"An eye for an eye, a tooth for a tooth cannot be the philosophy of Indian jurisprudence; it is not in conformation with evolving jurisprudence globally" - CPI leader D. Raja
In 1996, Ravji, a tribal from Rajasthan, was hanged for the murder of his pregnant wife and three children and attempted murder of his mother and neighbour. The Supreme Court, while upholding the death sentence, had said the court should consider only the nature of the crime and not the criminal. A year later, another convict, Surja Ram, was hanged citing the same reason.
Three years ago, 14 former Supreme Court judges met President Pranab Mukherjee, asking him to commute the death sentence on 13 convicts and admitting that the ruling in Ravji and Surja Ram's cases was flawed, though it was too late to make amends for them. Many years before Ravji's hanging, the Supreme Court itself had laid down that while deciding the sentence, the criminal should be the focus.
India is said to be a land of contradictions and when it comes to the death sentence, these contradictions play out in a macabre manner. Ajmal Kasab, an unlettered foot soldier of the larger conspiracy to “wage war against India”, was hanged in 2012 for the 26/11 Mumbai terror attacks. Yet, all the foot soldiers who planted explosives during the 1993 bomb blasts were spared the noose because they were the “arrows”, while Yakub Memon was hanged because he was the “archer”.
Memon's hanging on July 30 has drawn the media's attention to capital punishment, but the movement against it has been slowly gathering steam for several years now. “Death is supposed to be given for the 'rarest of rare' cases, according to the Supreme Court, but the court itself has been introspecting since a few years, saying that this guideline is arbitrarily applied,” says Mrinal Satish, associate professor, National Law University, Delhi.
There is no set theory for the basis of capital punishment in India, says Satish. While in the 1980s, the Supreme Court laid down that it should be meted out in cases where the court believes the person cannot be reformed, the theory hasn't guided all death sentences. “Parliament doesn't articulate its theory on death sentence. If it is revenge, well, then that is something India rejected long back,” says Satish. The contrariness of the death sentence in the land of the Mahatma makes the country's relationship with it an uneasy one.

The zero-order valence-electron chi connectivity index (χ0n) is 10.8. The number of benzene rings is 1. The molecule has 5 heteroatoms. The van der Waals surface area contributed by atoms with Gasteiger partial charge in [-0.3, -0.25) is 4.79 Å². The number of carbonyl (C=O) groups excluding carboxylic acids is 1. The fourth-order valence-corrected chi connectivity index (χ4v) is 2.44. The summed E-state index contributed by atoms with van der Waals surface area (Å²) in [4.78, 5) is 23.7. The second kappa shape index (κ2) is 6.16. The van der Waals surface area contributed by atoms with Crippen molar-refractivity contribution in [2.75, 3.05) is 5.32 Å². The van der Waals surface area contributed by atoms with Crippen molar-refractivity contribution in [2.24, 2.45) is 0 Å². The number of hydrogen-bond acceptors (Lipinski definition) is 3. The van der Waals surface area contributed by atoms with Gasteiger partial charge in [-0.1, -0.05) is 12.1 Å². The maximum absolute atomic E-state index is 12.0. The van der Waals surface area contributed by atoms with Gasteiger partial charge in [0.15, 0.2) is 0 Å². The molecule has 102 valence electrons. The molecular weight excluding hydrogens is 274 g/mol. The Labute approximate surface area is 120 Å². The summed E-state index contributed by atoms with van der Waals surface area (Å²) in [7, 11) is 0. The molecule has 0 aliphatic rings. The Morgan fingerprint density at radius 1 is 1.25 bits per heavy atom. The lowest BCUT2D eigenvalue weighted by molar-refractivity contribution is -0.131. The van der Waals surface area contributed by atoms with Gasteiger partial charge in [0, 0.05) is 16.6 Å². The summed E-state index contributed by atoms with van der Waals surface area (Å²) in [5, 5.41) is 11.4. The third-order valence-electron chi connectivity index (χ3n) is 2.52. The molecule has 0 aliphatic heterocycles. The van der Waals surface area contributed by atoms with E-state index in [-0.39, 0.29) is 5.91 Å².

Worse, data compiled by The Death Penalty Project shows that sentences are skewed against people from disadvantaged socio-economic background. Sample this: of 385 death sentences pronounced between June 2013 and January this year, 75 per cent of the convicts were from weaker sections of society.
In several recent judgments, the Supreme Court has tried to restrict the scope of the death sentence, says Shailesh Rai, policy adviser to Amnesty International India. Last year, it ruled that unexplained delay in disposing of mercy petitions caused mental agony over and above the condemned prisoner's punishment and could, therefore, be ground for commuting the death sentence. In one stroke, several condemned prisoners, including former prime minister Rajiv Gandhi's assassins, got off the noose. “Also, while prison manuals laid down that the condemned had to be physically and mentally fit at the time of hanging, it was not laid down in the law,” says Rai. “The Supreme Court, however, ruled that mentally ill convicts could not be hanged.”
And, after the cloak and dagger manner in which Kasab and Afzal Guru were hanged, the Supreme Court also ruled that there should be a minimum of 14 days between the rejection of the mercy petition and the hanging, and the condemned had a right to meet his family.
Memon may not have benefited from the movement against the death penalty, although politicians, leading activists and artistes, got together to plead mercy for him. However, he got a much greater opportunity to tap and exhaust every legal option. In an unprecedented move, the Supreme Court convened a special bench to sit at 3am, the judges being roused from their beds at short notice, to consider a last-minute petition filed by Memon's lawyer Anand Grover and a clutch of leading advocates. “The Supreme Court's concern for human rights of the condemned is evident from the late night hearing of Memon's latest plea, the first such in my knowledge. It is a tribute to the Supreme Court,” says former attorney general Soli Sorabjee. “One does feel sad when any human life is extinguished.”
In July, the law commission held a consultation on capital punishment, where politicians of different hues, from Shashi Tharoor of the Congress to Varun Gandhi of the BJP and Kanimozhi of the DMK, opposed it.
Political parties themselves are increasingly rejecting the death sentence. DMK leader M. Karunanidhi opposes it, as do the Left parties. D. Raja of the CPI moved a private member's resolution on July 20, seeking a moratorium on capital punishment till legislature abolishes it completely. “My resolution is unrelated to any incident or individual; it is based on a fundamental question of jurisprudence,” says Raja. “An eye for an eye, a tooth for a tooth cannot be the philosophy of Indian jurisprudence; it is not in conformation with evolving jurisprudence globally.”
Meanwhile, Amnesty points out that the deterrence scope of capital punishment hasn't really worked, even for terror, and that the world is moving away from the death rap. “This year, three more nations, Madagascar, Surinam and Fiji, abolished capital punishment,” says Rai. “And while Sri Lanka, a nation that has grappled with terrorism for decades, does have capital punishment in its statutes, it hasn't meted out a single death sentence ever since its independence.”